Little Sisters argue contraception case at Supreme Court

Nuns lobby against the Affordable Care Act's birth control mandate outside the Supreme Court ahead of oral arguments in Zubik v. Burwell on March 23, 2016.

WASHINGTON — A case involving a Maryland-based order of nuns appeared to divide the Supreme Court on Wednesday as attorneys argued that the Obama administration had overstepped its authority by requiring faith-based employers to facilitate health insurance coverage for contraception.

The Little Sisters of the Poor, a global Roman Catholic order with its U.S. headquarters in Catonsville, joined with other religious groups in the case, which questions whether the Obama administration has done enough to exempt those groups from the coverage requirements of the 6-year-old Affordable Care Act.


At issue are the regulations the administration devised to make sure that religious groups do not have to pay for or arrange the provision of contraceptives to which they object, while ensuring that women covered under their health plans still can obtain birth control.

"Basically, it all boils down to the fact that we just want to continue serving, as we have for 175 years, according to our religious beliefs," said Sister Maria Grace, a Baltimore resident and member of the order who was part of a large demonstration outside the court Wednesday. "That's all we're asking."


Chief Justice John G. Roberts Jr. and Justices Samuel A. Alito Jr. and Anthony M. Kennedy expressed sympathy for the groups' argument that they remain complicit in providing morally objectionable contraceptives under the government's plan.

"Hijacking: It seems to me that's an accurate description of what the government wants to do," Roberts said.

Kennedy also used that word during 90 minutes of crisp arguments and frequent interruptions by the justices.

"The Little Sisters of the Poor ... face a dilemma," argued Paul D. Clement, an attorney representing the groups. "They can adhere to their religious beliefs and pay millions of dollars in penalties or they can take steps that they believe to be religiously and morally objectionable."

The four liberal justices seem likely to vote to uphold the accommodation offered to faith-based groups, but that could result in a 4-4 tie because the death in February of conservative Justice Antonin Scalia leaves the court ideologically divided on many issues. A split decision would uphold four appeals court rulings in favor of the administration but would not set a nationwide precedent.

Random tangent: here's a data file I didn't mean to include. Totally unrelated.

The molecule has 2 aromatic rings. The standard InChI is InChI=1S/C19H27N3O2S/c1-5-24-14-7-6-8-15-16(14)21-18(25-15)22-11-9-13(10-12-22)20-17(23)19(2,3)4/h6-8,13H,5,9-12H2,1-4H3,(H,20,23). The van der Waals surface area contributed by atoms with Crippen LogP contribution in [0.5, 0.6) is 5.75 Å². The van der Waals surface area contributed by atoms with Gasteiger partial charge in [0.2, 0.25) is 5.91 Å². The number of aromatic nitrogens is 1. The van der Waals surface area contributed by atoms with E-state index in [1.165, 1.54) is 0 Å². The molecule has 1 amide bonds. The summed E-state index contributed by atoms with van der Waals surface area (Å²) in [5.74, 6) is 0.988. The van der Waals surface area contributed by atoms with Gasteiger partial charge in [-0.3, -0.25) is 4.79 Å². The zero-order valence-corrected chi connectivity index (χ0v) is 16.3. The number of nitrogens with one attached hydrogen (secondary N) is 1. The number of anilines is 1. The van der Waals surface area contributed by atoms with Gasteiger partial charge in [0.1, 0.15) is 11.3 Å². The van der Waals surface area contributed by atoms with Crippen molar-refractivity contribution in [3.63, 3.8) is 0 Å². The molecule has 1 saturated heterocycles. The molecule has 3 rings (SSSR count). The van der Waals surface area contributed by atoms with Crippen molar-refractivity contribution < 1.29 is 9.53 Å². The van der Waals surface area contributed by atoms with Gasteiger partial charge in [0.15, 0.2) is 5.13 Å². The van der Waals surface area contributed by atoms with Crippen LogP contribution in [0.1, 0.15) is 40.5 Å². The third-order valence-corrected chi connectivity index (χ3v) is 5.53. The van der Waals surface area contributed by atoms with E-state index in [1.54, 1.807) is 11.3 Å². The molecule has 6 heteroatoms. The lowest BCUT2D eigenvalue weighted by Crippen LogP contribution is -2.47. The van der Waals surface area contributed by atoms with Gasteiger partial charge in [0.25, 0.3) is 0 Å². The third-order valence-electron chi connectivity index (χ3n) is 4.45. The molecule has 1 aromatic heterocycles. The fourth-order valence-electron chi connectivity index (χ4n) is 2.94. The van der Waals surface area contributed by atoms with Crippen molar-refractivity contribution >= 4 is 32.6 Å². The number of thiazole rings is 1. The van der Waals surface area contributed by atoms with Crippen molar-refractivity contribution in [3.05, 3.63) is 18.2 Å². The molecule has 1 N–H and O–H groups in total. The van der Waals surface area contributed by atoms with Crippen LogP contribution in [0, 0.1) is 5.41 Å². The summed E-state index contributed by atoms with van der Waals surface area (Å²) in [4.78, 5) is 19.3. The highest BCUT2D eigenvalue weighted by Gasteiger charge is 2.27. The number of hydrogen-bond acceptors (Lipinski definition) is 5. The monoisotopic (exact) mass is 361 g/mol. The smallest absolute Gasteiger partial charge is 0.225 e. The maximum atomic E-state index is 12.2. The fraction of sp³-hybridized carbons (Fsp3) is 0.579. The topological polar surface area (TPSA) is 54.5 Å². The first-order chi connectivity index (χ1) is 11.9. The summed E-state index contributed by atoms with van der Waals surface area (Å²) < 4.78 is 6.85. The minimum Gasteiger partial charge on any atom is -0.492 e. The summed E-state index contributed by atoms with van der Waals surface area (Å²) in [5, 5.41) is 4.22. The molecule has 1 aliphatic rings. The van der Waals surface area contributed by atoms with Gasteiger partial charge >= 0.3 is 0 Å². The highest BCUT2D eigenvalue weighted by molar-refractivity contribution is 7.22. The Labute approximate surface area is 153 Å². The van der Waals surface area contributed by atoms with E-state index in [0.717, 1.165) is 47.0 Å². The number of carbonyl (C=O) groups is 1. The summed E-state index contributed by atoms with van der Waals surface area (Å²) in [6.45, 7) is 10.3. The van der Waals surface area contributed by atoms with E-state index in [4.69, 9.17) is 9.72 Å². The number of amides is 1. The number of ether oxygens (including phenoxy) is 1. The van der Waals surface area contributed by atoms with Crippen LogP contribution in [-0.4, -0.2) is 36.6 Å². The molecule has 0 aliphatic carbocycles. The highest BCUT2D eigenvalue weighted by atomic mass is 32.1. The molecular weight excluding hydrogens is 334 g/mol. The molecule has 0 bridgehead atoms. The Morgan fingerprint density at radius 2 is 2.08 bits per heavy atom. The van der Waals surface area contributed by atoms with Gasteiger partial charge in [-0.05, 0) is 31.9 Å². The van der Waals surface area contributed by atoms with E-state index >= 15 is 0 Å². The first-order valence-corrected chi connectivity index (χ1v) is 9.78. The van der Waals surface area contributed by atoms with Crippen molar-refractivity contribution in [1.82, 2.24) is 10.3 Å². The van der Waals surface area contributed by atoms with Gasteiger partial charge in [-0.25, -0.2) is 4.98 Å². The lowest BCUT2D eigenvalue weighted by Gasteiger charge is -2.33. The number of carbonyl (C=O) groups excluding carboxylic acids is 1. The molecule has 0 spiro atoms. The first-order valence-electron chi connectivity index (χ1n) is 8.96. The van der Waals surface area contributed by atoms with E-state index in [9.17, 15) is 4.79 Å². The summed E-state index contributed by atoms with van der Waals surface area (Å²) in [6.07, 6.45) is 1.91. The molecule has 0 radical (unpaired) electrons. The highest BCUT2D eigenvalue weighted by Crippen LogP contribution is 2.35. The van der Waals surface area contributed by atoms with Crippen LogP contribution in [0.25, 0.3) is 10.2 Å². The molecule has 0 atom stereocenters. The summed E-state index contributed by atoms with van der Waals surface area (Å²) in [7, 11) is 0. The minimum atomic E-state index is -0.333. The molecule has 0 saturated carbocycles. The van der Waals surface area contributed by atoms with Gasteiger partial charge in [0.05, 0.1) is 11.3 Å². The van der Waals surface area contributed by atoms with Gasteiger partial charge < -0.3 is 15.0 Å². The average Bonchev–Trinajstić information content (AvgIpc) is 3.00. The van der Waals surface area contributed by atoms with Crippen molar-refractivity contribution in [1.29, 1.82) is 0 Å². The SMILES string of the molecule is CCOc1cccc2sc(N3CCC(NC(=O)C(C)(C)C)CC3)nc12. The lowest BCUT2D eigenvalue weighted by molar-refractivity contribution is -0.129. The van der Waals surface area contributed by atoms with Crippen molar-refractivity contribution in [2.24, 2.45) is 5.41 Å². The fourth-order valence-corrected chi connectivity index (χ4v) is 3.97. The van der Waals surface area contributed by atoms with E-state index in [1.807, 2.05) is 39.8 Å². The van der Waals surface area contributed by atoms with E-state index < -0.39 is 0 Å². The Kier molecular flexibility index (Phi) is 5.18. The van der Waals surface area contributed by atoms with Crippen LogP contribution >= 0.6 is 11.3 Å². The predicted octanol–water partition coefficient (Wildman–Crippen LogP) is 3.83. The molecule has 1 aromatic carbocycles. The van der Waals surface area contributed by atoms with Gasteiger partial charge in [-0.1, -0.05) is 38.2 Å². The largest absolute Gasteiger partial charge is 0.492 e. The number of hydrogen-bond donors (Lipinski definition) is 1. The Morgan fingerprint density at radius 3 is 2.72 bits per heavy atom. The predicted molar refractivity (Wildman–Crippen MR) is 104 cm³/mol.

Justice Sonia Sotomayor said the administration's arrangement takes into account women who are covered by the affected plans and "have a real need for contraception." Justices Ruth Bader Ginsburg, Stephen G. Breyer and Elena Kagan asked questions that signaled their support for the administration's position.

"As in all things, it can't be all my way," Ginsburg said. "There has to be an accommodation, and that's what the government tried to do."

Contraception is among a range of preventive services that must be provided at no extra charge under the 2010 health care law. Houses of worship and other religious institutions whose primary purpose is to spread faith are exempt from the birth-control requirement.


Other faith-affiliated groups that oppose some or all contraception have to tell the government in writing or their insurers that they object. Under the accommodation set by the administration, those insurers may then seek reimbursement from the government for the cost of covering contraception.

The Little Sisters of the Poor run homes for the elderly and the poor in 31 countries, serving more than 13,000 people. The organization employs about 50 lay workers. The group won a temporary reprieve from the coverage requirement from the Supreme Court in early 2014.

In 2014, the justices divided 5-4, with Scalia in the majority, to allow some "closely held" businesses with religious objections to refuse to pay for contraceptives for women. That case involved the Hobby Lobby chain of craft stores and other companies that said their rights were being violated under the 1993 Religious Freedom Restoration Act.

The nonprofit groups are invoking the same law in asking that the government find a way that does not involve them or their insurers if it wishes to provide birth control to women covered by their health plans.

The court will consider whether the accommodation offered by the Obama administration violates the groups' rights under the religious freedom law. Even if it does, the administration still could show that it has a "compelling interest" in the provision of contraception and that its plan is the most reasonable way, or "least restrictive means" of getting birth control to women covered by the groups' health plans.

The Associated Press contributed to this article.